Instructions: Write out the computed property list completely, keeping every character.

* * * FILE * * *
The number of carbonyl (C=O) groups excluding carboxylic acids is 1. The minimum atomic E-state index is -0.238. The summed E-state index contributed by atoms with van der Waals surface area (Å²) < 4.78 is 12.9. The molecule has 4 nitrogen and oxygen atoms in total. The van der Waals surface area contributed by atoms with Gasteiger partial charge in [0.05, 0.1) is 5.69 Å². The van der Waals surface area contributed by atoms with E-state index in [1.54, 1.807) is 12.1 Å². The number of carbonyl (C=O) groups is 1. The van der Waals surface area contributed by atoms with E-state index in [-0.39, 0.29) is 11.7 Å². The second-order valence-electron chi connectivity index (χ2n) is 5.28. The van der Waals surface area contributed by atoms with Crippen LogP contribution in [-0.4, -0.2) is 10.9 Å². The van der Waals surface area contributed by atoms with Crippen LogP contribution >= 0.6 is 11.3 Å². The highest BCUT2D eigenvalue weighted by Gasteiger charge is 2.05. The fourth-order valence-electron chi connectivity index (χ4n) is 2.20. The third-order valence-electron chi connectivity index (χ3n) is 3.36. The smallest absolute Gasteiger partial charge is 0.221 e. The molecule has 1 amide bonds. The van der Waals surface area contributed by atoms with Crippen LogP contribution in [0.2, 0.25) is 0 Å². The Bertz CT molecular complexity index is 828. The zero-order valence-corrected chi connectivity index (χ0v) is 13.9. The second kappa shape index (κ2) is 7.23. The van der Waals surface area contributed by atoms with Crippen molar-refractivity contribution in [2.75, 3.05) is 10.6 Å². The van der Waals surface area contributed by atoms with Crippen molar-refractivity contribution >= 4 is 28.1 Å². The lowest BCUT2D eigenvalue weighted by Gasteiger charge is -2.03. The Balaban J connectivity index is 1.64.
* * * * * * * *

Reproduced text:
The number of carbonyl (C=O) groups excluding carboxylic acids is 1. The minimum atomic E-state index is -0.238. The summed E-state index contributed by atoms with van der Waals surface area (Å²) < 4.78 is 12.9. The molecule has 4 nitrogen and oxygen atoms in total. The van der Waals surface area contributed by atoms with Gasteiger partial charge in [0.05, 0.1) is 5.69 Å². The van der Waals surface area contributed by atoms with E-state index in [1.54, 1.807) is 12.1 Å². The number of carbonyl (C=O) groups is 1. The van der Waals surface area contributed by atoms with E-state index in [-0.39, 0.29) is 11.7 Å². The second-order valence-electron chi connectivity index (χ2n) is 5.28. The van der Waals surface area contributed by atoms with Crippen LogP contribution in [-0.4, -0.2) is 10.9 Å². The van der Waals surface area contributed by atoms with Crippen LogP contribution >= 0.6 is 11.3 Å². The highest BCUT2D eigenvalue weighted by Gasteiger charge is 2.05. The fourth-order valence-electron chi connectivity index (χ4n) is 2.20. The third-order valence-electron chi connectivity index (χ3n) is 3.36. The smallest absolute Gasteiger partial charge is 0.221 e. The molecule has 1 amide bonds. The van der Waals surface area contributed by atoms with Crippen LogP contribution in [0.2, 0.25) is 0 Å². The Bertz CT molecular complexity index is 828. The zero-order valence-corrected chi connectivity index (χ0v) is 13.9. The second kappa shape index (κ2) is 7.23. The van der Waals surface area contributed by atoms with Crippen molar-refractivity contribution in [2.75, 3.05) is 10.6 Å². The van der Waals surface area contributed by atoms with Crippen molar-refractivity contribution >= 4 is 28.1 Å². The lowest BCUT2D eigenvalue weighted by Gasteiger charge is -2.03. The Balaban J connectivity index is 1.64.